Only once, however, was ho In dan
ger. A current suddenly tossed him
toward the shore dangerously near a
Wg boulder that Ishowed threateningly
above the surface. By desperate swim
ming he Just avoided the rock and was
carried down stream. Below the Dev
il's Hole, where the river narrows,
Graham hod another hard battle. For
a time ho was completely hidden from
view and the hundreds of spectators
on the bridge and along the banks
grow greatly excited. Graham soon
appeared In the smoother wurter, where
tho river widens and tho crowd
cheered him heartily, ,
He declined to enter n boat nnd swam
to the shoro Just below the new trolley
bridge. After a rub down Graham said
he felt no bad effects from his hazard
Druggists to Capture Philadelphia.
By Exclusive Wire from The Associated Piess.
Philadelphia, Aug, 31. Heglnlng on Sep
tember 8 members of thq American Phar
maceutical association will open n con
vention In this city which will murk tho
semi-centennial anniversary of the organ
ization. It Is believed that this conven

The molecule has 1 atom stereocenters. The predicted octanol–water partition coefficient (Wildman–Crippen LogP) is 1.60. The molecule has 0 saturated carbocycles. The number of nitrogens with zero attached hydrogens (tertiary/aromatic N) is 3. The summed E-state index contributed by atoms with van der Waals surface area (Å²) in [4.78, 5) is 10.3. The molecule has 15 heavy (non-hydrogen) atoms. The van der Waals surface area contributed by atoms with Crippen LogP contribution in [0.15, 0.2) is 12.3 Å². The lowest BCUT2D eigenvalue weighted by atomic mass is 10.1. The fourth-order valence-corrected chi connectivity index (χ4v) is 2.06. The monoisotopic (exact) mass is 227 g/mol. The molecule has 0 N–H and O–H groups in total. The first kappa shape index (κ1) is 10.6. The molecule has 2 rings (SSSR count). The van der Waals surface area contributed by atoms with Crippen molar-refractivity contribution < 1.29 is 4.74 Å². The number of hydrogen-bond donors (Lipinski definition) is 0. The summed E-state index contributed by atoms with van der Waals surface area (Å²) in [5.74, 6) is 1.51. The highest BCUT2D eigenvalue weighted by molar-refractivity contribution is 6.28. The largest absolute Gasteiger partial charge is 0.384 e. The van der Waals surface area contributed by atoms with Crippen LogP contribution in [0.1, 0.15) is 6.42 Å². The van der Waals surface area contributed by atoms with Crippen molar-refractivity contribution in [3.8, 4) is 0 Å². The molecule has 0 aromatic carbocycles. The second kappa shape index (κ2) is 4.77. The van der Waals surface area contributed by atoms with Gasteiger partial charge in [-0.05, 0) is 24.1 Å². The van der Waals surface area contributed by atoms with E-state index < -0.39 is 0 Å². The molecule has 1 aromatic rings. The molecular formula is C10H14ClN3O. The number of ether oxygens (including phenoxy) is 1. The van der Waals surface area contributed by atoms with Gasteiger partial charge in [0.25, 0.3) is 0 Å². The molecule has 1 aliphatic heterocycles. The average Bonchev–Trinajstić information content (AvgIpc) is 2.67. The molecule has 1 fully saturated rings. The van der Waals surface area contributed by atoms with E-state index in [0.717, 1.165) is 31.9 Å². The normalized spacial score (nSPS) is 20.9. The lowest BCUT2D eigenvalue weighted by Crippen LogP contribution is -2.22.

tion will bo tho largest ever held by tho
association and tho commlttco that has
been making arrangements for It predict
that between 800 and 1,000 delegates will
attend tho conference. Thero will bo rep
resentatives from every state and terri
tory as well as from England, Frunce,
Germany and Canadu.
By Exclusive Wire fiom Tho Associated Pics9.
New York, Aug. 31. Arrived: Astoria,
QlaBgow. Lizard Passed; ilarbarosa,
Now York for Bremen; Krnouland, New
York for Antwerp. Quecnstown Arrived;
Cymric, Now York for Liverpool and pro
ceeded. Sailed; Campania (from Liver
pool), New York. Sicily Passed: Kron
prlnz Wllhelm, New York for Plymouth,
Cherbourg and firemen.
IN WAR GAME
Hlqolnson's Fleet Slipped Its Gable
Under Cover of a Foa and
Put Out to Sea.
TO THE NEXT MOVE
Attacking Ships Will Be Next Heard
of When They Make a Descent on
the Const at Some Point Within the
Zone of Hostilities Sunday Was